As India’s raucous spring festival of Holi approached this year, a memo circulated among two women’s dormitories at the University of Delhi.
Undergraduate women would be locked inside the student halls from 9pm on Sunday until 6pm on Monday, it read – well after most Indians had finished smearing each other in dye, dancing or drinking from cups of bhang lassi, a milky cannabis-based concoction.
The decision of the hostels highlights a darker side to one of India’s most joyous festivals: as inhibitions decrease, many women say the street harassment endemic to Delhi life also surges.
“There’s a particular targeting of women’s genital parts,” added Shristi Satyawati, who on Saturday tried to lodge a police case against a group of young men who pelted her with water balloons “on my breasts and bum”.
“I was deeply agitated, but the police said they couldn’t lodge a case. They said it was Holi – they couldn’t do anything about it,” she said.
For many Indians, who celebrate Holi with their families or close friends, the festival is harmless fun. Those who complain about being coated in colour are met with a Hindi catchphrase roughly translated: “Don’t be offended, it’s Holi.”
“The idea of consent does not exist during Holi,” said Sabika Abbas Naqvi, the president of Delhi’s student hostels union. She said many women discreetly avoided their usual public outings around the festival, and avoided larger, uncontrolled gatherings.
“Women are deleted from public spaces during these festivals because of the fear of harassment,” she said.
Delhi police announced they had posted around 25,000 officers around the city to prevent hooliganism during the festivities.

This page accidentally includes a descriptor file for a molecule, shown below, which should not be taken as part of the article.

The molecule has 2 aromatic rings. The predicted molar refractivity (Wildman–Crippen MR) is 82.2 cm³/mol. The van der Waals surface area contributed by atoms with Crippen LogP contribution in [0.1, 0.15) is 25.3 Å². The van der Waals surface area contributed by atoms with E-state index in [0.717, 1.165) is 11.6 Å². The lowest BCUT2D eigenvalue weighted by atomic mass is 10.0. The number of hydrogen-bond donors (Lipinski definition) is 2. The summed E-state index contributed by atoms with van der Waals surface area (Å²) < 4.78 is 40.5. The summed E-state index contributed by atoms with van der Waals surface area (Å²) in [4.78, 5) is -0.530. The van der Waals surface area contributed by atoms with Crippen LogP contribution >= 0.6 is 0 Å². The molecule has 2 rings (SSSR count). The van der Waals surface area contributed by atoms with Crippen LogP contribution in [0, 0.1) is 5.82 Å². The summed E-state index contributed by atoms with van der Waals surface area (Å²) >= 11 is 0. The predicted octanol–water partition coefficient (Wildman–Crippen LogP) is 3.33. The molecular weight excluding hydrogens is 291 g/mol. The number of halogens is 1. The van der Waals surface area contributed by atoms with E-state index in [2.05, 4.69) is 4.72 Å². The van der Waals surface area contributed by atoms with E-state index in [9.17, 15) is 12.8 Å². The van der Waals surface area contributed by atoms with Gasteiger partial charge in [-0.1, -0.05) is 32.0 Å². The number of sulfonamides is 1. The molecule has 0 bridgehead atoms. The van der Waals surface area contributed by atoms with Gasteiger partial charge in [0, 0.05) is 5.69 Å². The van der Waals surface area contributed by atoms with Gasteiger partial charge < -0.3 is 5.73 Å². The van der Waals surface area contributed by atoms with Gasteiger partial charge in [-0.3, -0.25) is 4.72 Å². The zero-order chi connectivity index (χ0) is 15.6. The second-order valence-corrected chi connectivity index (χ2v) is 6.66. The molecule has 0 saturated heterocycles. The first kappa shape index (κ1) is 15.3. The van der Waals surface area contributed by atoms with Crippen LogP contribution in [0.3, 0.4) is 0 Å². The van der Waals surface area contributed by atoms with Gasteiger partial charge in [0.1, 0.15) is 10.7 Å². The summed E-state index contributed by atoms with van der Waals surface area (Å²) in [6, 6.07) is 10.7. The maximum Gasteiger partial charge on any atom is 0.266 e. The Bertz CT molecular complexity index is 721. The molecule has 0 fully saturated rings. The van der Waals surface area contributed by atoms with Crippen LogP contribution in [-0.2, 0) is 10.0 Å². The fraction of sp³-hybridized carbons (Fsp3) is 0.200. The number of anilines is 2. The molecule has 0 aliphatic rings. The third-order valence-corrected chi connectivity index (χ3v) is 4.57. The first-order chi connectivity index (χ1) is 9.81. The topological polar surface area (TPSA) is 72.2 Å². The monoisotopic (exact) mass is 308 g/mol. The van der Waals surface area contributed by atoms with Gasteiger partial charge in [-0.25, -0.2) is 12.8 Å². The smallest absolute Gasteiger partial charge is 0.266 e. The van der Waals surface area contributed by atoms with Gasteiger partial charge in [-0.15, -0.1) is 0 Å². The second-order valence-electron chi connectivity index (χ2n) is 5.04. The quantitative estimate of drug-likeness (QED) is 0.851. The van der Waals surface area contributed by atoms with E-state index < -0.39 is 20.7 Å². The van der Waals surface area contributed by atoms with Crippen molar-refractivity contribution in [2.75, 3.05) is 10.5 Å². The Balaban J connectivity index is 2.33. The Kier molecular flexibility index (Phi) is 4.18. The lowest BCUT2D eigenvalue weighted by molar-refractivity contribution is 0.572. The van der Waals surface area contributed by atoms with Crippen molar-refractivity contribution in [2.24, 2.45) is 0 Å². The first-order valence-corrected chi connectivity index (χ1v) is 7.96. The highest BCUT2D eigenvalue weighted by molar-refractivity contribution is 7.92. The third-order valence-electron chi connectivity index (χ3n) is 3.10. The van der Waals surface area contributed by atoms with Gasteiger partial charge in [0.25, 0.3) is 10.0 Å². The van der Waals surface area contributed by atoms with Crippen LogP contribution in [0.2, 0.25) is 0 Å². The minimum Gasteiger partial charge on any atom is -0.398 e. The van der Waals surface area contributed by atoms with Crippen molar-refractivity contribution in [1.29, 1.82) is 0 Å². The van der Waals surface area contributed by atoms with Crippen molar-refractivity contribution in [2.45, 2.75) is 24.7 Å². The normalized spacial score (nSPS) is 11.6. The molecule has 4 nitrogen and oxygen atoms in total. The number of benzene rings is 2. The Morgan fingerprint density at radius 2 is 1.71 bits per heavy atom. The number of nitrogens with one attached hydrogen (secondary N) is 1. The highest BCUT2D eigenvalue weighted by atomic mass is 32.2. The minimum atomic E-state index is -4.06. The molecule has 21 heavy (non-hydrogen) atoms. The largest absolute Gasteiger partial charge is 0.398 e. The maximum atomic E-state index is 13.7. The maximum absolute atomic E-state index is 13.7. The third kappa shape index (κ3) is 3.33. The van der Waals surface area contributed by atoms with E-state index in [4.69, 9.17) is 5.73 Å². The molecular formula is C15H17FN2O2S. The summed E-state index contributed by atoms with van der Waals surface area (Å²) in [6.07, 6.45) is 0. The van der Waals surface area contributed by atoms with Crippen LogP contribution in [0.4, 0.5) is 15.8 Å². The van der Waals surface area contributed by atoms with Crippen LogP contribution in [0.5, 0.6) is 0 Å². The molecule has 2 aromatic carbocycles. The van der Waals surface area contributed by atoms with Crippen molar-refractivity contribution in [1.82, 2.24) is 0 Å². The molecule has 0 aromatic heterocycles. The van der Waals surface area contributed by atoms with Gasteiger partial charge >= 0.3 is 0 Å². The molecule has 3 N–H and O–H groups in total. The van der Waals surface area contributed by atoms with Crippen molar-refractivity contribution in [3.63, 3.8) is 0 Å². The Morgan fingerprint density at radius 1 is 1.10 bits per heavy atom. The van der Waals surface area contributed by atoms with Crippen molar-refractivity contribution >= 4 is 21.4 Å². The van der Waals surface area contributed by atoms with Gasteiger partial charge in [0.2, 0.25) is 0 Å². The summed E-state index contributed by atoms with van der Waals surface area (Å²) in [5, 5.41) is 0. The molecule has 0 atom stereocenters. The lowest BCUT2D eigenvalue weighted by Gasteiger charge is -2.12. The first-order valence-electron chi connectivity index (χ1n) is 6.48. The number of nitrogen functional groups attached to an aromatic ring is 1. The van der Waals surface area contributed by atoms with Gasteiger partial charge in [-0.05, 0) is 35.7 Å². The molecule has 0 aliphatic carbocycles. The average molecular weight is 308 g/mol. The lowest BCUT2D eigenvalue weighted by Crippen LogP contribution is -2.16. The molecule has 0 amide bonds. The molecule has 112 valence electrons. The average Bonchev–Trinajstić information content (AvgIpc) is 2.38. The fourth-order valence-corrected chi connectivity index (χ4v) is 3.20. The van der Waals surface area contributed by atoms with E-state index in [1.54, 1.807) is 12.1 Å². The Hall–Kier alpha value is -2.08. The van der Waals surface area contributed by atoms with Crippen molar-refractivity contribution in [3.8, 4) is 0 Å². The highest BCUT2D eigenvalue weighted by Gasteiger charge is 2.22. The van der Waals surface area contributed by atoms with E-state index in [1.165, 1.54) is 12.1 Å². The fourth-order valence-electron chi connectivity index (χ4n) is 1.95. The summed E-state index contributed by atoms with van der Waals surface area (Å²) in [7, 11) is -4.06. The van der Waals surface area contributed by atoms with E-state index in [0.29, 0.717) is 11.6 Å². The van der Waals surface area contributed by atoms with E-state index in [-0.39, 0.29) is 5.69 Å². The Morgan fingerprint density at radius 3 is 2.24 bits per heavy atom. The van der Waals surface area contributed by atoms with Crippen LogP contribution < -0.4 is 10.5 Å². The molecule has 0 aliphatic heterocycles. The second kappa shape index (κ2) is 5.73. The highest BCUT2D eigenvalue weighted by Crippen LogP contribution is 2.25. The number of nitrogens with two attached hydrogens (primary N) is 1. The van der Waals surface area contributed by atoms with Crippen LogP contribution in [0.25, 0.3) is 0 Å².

Nonetheless, Delhi University’s two female dormitories were locked up for the day, along with several others across the city, to the chagrin of women’s and student’s groups.
“The men can remain free and roam about, but the women who are the supposed victims need to stay – it’s atrocious,” Naqvi said.
Rumblings have been growing against the tight curfews on women studying in Delhi’s student hostels and grew louder last week, when India’s minister for women, Maneka Gandhi tried to defend the restrictions.
“When you are 16 or 17 you are hormonally very challenged,” she said. “So to protect you against your own hormonal outbursts, perhaps a [boundary] is drawn.”
Pinjra Tod, a student group fighting against discriminatory rules for women’s hostels versus the men’s accommodation, said in a statement: “The rise in sexual violence and harassment that women experience around Holi is barely addressed. Instead, women are once again locked up for their ‘own safety’ with arbitrary restrictions.”
Sophie Whitehead, a 21-year-old from the University of Edinburgh, studying in Delhi on exchange, was among the women locked in her student accommodation on Monday.
“It’s a strange feeling to be completely unable to go out,” she said. “I understand that Holi can be dangerous, there’s big crowds [and] probably a risk of groping. And there’s been a lot more men out on the streets over the past few days, so I think it would be better to avoid the crowds.
“But we’re old enough to make our own decisions,” she said. “It’s quite degrading – we can’t even leave to grab a drink or food.”
Men Engage Delhi is one activist group that acknowledges the festival can be dangerous for women, and has teamed with other groups to campaign against the harassment.
“It is important that people don’t brush aside consent on this day,” Badar Uzzama, from Men Engage Delhi, told the Asian Age newspaper. “Holi is no reason to touch another person in an uncomfortable manner. We have had several sessions with college students in Delhi and got a positive response.”
But he said the campaign had experienced some backlash too. “Some feel that we have no right to make a fuss about a traditional festival,” he said.
“But that will not stop us from campaigning for a safe Holi. Consent matters, even on Holi, and people have to be held accountable for such actions.”